Shooting one block from Minneapolis school during open house

A woman was shot in the back Thursday afternoon near the intersection of Lowry Avenue and Penn Avenue in north Minneapolis. The shooting happened at about 4 p.m., just one block from Lucy Laney Community School, in the middle of an open house that br

- A woman was shot in the back Thursday afternoon near the intersection of Lowry Avenue and Penn Avenue in north Minneapolis. The shooting happened at about 4 p.m., just one block from Lucy Laney Community School during an open house that brought kids and their parents to the school.

The victim's injuries are not considered life-threatening. No arrests have been made.

At this same school, students heard gunshots during a summer program last month and created a memorial after a 2-year-old who was shot and killed while riding in a minivan.

Backed up by her staff, Lucy Laney Principal Mauri Melander said they feel abandoned to deal with the violence that surrounds them at 33rd Avenue and Penn Avenue.

“The next day it looks the exact same on that block as it did yesterday, so there's nothing that looks differently today that doesn't tell me there won't be another shooting today, tomorrow, Sunday or Monday when the kids come for the first day of school,” Melander said.

Together, they’re calling out city officials and police to do more.

Facebook post from Lucy Laney Principal Mauri Melander

“Today there was another shooting on Penn Avenue. This one was during our Open House. I'm going to repeat that. There was a shooting during our Open House. Meaning, while children were being shown their new assigned seats, people were trying to kill each other with guns and ammunition. In broad daylight. Across the street from an elementary school. While hundreds of children and their parents are parking and walking into the school, people are firing weapons to kill. Anyone who tells me that we are nothing but alone in this battle - but for the help of God - is a liar. There is no way that a civilized society with advanced degrees and expertise can justify a reality such as this. I am not afraid. Don't get me wrong. I'm angry. I won't run away. I haven't before. I won't start now. I will run into. But as I run, I'm shouting. And I'm pointing fingers. To the ones pulling the triggers, shame on you. To the ones who know who they are but don't say anything, shame on you. To the ones elected and appointed to lead, shame on you. To the ones able to hold these leaders accountable, but have not, shame on you. And to the ones who've allowed a society to create the depth of hopelessness that produces such a reality, shame on you. You have no part in our joy. You have no part in our hope. You have no part in our love. You have abandoned us like fish gasping for air out of water. You have turned and looked the other way. May sleep not come easy to you tonight. May peace elude you. Until you are compelled to act. And may you do that. May you act. Please. May you act.”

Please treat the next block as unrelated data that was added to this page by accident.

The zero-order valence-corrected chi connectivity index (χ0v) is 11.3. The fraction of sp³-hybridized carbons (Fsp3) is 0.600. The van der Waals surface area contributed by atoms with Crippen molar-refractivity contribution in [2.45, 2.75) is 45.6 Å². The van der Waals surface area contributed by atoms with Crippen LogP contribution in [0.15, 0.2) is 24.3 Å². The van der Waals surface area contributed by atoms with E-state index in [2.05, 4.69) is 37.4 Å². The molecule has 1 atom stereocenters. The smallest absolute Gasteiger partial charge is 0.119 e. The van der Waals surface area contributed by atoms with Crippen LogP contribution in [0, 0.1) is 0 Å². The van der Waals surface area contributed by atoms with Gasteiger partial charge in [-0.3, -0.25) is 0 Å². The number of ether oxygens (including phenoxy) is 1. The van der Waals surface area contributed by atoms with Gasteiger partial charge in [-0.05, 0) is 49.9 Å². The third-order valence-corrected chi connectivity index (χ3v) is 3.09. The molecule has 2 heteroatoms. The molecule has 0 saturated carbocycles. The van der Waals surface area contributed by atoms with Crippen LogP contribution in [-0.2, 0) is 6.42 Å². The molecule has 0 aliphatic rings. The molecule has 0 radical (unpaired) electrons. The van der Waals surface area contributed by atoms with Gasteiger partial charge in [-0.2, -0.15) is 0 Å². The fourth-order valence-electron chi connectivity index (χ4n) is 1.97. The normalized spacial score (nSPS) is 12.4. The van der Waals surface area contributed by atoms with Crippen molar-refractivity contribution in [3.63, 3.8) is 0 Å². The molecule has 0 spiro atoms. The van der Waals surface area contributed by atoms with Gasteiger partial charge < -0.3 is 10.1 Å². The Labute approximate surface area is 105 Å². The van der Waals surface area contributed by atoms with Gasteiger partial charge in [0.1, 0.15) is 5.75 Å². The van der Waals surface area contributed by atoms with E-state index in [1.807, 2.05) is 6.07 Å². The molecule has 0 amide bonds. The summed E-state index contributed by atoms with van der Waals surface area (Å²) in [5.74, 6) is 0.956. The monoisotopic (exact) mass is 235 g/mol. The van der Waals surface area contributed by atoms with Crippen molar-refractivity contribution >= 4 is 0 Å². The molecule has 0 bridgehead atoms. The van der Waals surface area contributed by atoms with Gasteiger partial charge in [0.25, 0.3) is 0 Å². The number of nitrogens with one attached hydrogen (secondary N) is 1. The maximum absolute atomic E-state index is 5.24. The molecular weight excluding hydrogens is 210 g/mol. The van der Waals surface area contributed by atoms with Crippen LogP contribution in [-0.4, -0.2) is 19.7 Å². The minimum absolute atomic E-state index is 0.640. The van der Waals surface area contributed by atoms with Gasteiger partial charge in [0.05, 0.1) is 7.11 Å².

Response from Councilwoman Elizabeth Glidden